Version of Record online: 25 JUL 2011 | DOI: 10.1111/j.1440-1843.2011.01996.x

      Cough in IPF is common, and is more prevalent in never-smokers and patients with more advanced disease. Cough is an independent predictor of disease progression and may predict time to death or lung transplantation in IPF.

    11. KL-6 and CEA levels in epithelial lining fluid microsamples predict response to gefitinib in patients with advanced non-small cell lung cancer (pages 976–982)

      KAZUNORI KAMIYA, MASAZUMI WATANABE, MITSUTOMO KOHNO, YOTARO IZUMI, HIROHISA HORINOUCHI, MASAFUMI KAWAMURA, NAOKI SHIMADA and HIROAKI NOMORI

      Version of Record online: 25 JUL 2011 | DOI: 10.1111/j.1440-1843.2011.02009.x

      Intrabronchial epithelial lining fluid levels of KL-6 and CEA near tumours, as assessed by bronchoscopic microsampling, predicted tumour response in patients with advanced non-small cell lung cancer who were treated with gefitinib, whereas serum levels did not.

    12. Heat shock protein 27 and cyclophilin A associate with the pathogenesis of COPD (pages 983–993)

      RUICHENG HU, QING OUYANG, AIGUO DAI, SHUANGXIANG TAN, ZHIQIANG XIAO and CENE TANG

      Version of Record online: 25 JUL 2011 | DOI: 10.1111/j.1440-1843.2011.01993.x

      Using differential proteomics analysis, immunohistochemistry and western blotting, on lung tissue from never-smokers, non-COPD smokers and COPD smokers, heat shock protein 27 and cyclophilin A are shown to be overexpressed in the lungs of non-COPD smokers and further upregulated in COPD smokers, as compared with never-smokers.

    13. Gastro-oesophageal reflux, eosinophilic airway inflammation and chronic cough (pages 994–999)

      ADALBERTO PACHECO, VICENTA FARO, IGNACIO COBETA, ANA ROYUELA, IAN MOLYNEUX and ALYN H. MORICE

      Version of Record online: 25 JUL 2011 | DOI: 10.1111/j.1440-1843.2011.02010.x

      This study provided support for an association between gastro-oesophageal reflux and EAI and raised the possibility that when exhaled nitric oxide levels are high, concurrent treatment of both entities, rather than corticosteroid therapy for EAI alone, may be required to achieve satisfactory responses to treatment in patients with chronic cough.

    14. The efficacy of chest radiographs in detecting parapneumonic effusions (pages 1000–1004)

      ANUPAMA G. BRIXEY, YIFENG LUO, VASILEIOS SKOURAS, ANNA AWDANKIEWICZ and RICHARD W. LIGHT

      Version of Record online: 25 JUL 2011 | DOI: 10.1111/j.1440-1843.2011.02006.x

      This study investigated whether AP CXRs are useful in the evaluation of PPEs. We found that not only AP CXRs, but PA/lateral CXRs missed >10% of PPEs. The greatest risk for missed effusions was in patients with lower lobe consolidation, in whom clinicians should consider obtaining a thoracic ultrasound.

    15. Exhaled air dispersion and removal is influenced by isolation room size and ventilation settings during oxygen delivery via nasal cannula (pages 1005–1013)

      DAVID S. HUI, BENNY K. CHOW, LEO CHU, SUSANNA S. NG, SIK-TO LAI, TONY GIN and MATTHEW T.V. CHAN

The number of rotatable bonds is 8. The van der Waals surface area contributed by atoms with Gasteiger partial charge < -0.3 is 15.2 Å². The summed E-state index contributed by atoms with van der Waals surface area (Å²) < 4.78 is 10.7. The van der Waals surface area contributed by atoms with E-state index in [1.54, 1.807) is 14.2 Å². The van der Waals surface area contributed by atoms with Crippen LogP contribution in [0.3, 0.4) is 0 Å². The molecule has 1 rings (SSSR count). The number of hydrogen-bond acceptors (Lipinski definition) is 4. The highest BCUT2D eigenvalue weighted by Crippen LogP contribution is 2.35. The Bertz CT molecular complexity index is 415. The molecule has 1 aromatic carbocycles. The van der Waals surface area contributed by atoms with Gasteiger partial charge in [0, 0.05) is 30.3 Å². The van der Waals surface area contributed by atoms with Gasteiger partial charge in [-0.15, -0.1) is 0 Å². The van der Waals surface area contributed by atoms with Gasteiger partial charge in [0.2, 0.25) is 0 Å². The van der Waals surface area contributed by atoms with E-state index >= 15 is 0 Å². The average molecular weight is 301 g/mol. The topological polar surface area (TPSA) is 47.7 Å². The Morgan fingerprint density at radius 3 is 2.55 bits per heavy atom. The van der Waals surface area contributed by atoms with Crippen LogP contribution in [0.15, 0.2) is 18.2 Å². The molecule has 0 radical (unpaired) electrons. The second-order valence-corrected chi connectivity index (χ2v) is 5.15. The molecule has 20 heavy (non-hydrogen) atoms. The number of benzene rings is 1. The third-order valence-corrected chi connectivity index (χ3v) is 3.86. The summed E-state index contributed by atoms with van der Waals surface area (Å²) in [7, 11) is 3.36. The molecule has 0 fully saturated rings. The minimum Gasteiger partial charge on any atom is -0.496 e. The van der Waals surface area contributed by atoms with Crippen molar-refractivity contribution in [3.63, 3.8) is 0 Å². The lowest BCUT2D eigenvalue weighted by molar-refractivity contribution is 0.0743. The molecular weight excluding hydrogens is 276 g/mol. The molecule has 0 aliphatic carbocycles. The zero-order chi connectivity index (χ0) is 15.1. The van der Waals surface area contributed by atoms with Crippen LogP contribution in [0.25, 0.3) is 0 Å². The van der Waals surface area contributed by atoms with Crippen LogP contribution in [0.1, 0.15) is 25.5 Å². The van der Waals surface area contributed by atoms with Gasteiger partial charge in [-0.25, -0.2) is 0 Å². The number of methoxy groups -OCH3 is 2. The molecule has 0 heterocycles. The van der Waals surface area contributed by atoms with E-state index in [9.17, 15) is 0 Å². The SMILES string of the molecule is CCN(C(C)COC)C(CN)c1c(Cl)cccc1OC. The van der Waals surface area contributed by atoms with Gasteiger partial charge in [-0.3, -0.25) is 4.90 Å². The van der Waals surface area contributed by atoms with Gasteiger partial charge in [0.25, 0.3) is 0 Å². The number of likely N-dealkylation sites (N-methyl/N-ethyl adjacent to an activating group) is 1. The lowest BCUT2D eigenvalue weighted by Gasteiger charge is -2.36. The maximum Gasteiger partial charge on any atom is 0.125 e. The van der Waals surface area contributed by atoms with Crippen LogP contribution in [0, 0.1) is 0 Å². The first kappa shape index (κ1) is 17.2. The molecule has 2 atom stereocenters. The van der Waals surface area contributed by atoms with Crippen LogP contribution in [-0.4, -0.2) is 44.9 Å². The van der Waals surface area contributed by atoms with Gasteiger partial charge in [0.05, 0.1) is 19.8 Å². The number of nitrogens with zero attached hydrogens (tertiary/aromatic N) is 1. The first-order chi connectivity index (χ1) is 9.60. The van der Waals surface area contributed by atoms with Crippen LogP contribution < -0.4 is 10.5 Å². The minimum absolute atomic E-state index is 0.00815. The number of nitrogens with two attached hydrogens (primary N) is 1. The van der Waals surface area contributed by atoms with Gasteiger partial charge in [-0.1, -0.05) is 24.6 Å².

Version of Record online: 25 JUL 2011 | DOI: 10.1111/j.1440-1843.2011.01995.x

      This study demonstrates that larger isolation rooms with 16 air exchanges/h (ACH) are relatively better than the smaller isolation room with 12 ACH in air mixing and dilution ventilation for removing exhaled air from the patient and preventing room contamination during administration of oxygen therapy.

  7. CLINICAL NOTE

    1. Top of page
    2. EDITORIALS
    3. INVITED REVIEW SERIES: RESPIRATORY HEALTH ISSUES IN THE ASIA-PACIFIC REGION
    4. INVITED REVIEW SERIES: CUTTING EDGE TECHNOLOGIES
    5. INVITED REVIEW SERIES: PLEURAL DISEASE
    6. INVITED REVIEW SERIES: HOW TO SET UP PULMONARY SUBSPECIALTY SERVICES
    7. ORIGINAL ARTICLES
    8. CLINICAL NOTE
    9. FORTHCOMING MEETINGS
    10. JOURNAL STATISTICS
    1. Lessons from eight cases of adult pulmonary toxocariasis: Abridged republication (pages 1014–1015)

      MASAHIDE YOSHIKAWA, NORIKOKO KOYAMA, SHIGETO HONTSU, YOSHIFUMI YAMAMOTO, KEI-ICHI MIKASA and HIROSHI KIMURA

      Version of Record online: 25 JUL 2011 | DOI: 10.1111/j.1440-1843.2011.02000.x

  8. FORTHCOMING MEETINGS

    1. Top of page
    2. EDITORIALS
    3. INVITED REVIEW SERIES: RESPIRATORY HEALTH ISSUES IN THE ASIA-PACIFIC REGION
    4. INVITED REVIEW SERIES: CUTTING EDGE TECHNOLOGIES
    5. INVITED REVIEW SERIES: PLEURAL DISEASE
    6. INVITED REVIEW SERIES: HOW TO SET UP PULMONARY SUBSPECIALTY SERVICES
    7. ORIGINAL ARTICLES
    8. CLINICAL NOTE
    9. FORTHCOMING MEETINGS
    10. JOURNAL STATISTICS
    1. FORTHCOMING MEETINGS (page 1016)

      Version of Record online: 25 JUL 2011 | DOI: 10.1111/j.1440-1843.2011.01838_1.x

  9. JOURNAL STATISTICS

    1. Top of page
    2. EDITORIALS
    3. INVITED REVIEW SERIES: RESPIRATORY HEALTH ISSUES IN THE ASIA-PACIFIC REGION
    4. INVITED REVIEW SERIES: CUTTING EDGE TECHNOLOGIES
    5. INVITED REVIEW SERIES: PLEURAL DISEASE
    6. INVITED REVIEW SERIES: HOW TO SET UP PULMONARY SUBSPECIALTY SERVICES
    7. ORIGINAL ARTICLES
    8. CLINICAL NOTE
    9. FORTHCOMING MEETINGS
    10. JOURNAL STATISTICS
    1. JOURNAL STATISTICS (page 1016)

      Version of Record online: 25 JUL 2011 | DOI: 10.1111/j.1440-1843.2011.01838_2.x